Japan PM Kishida to meet Toyota chief over decarbonizing auto sector

Japanese Prime Minister Fumio Kishida will meet with Toyota Motor Corp. President Akio Toyoda on Wednesday to discuss promoting decarbonization in the auto industry, the government said.

Kishida sees green transformation as a critical component of his vision for a "new capitalism," and has pledged to step up efforts to achieve a carbon neutral society by 2050.

The Kishida administration plans to consider in tandem with the private sector how the auto industry can lead the world in decarbonization, Chief Cabinet Secretary Hirokazu Matsuno, the top government spokesman, said at a news conference on Tuesday.

In June, the Japan Business Federation, or Keidanren, the country's most powerful business lobby, set up a committee on the auto-related mobility industry in a bid to make the sector in Japan globally competitive.

Kishida, who visited Toyota's electric vehicle factory in Toyota in the central prefecture of Aichi in June, has expressed eagerness to establish a framework to exchange views between government officials and auto industry executives.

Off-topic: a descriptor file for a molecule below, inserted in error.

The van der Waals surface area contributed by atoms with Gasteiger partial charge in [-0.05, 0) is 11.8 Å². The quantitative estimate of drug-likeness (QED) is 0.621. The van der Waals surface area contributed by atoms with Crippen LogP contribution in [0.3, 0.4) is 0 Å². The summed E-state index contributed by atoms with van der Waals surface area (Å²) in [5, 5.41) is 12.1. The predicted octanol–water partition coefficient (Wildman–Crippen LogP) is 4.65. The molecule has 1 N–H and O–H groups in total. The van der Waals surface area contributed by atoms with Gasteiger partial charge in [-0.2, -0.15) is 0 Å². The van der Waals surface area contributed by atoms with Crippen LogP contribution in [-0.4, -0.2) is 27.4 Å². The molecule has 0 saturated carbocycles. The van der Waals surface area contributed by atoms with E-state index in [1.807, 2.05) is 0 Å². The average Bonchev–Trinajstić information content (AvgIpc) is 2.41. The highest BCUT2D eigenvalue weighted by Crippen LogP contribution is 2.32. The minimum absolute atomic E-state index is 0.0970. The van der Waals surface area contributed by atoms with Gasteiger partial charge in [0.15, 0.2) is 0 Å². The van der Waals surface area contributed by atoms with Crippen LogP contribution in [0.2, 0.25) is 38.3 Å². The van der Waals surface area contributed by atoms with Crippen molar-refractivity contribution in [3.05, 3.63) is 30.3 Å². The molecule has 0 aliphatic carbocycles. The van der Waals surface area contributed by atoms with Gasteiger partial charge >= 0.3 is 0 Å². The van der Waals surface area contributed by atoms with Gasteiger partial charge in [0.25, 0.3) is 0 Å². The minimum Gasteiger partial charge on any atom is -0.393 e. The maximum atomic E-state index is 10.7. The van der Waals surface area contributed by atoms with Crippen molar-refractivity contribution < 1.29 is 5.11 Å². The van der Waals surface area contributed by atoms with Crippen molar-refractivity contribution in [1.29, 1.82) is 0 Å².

During the meeting on Wednesday with Toyoda, along with Keidanren head Masakazu Tokura and other private-sector leaders, Kishida also plans to call for raising wages in the auto industry, government sources said.

With Japanese households confronting rising prices without wage growth, Kishida has been keen to implement measures such as tax breaks to get companies to hike salaries.

Toyota, one of the biggest carmakers in the world, has a strong influence in setting the direction of the country's spring wage negotiations between management and labor unions, called "shunto," every year.

© Kyodo News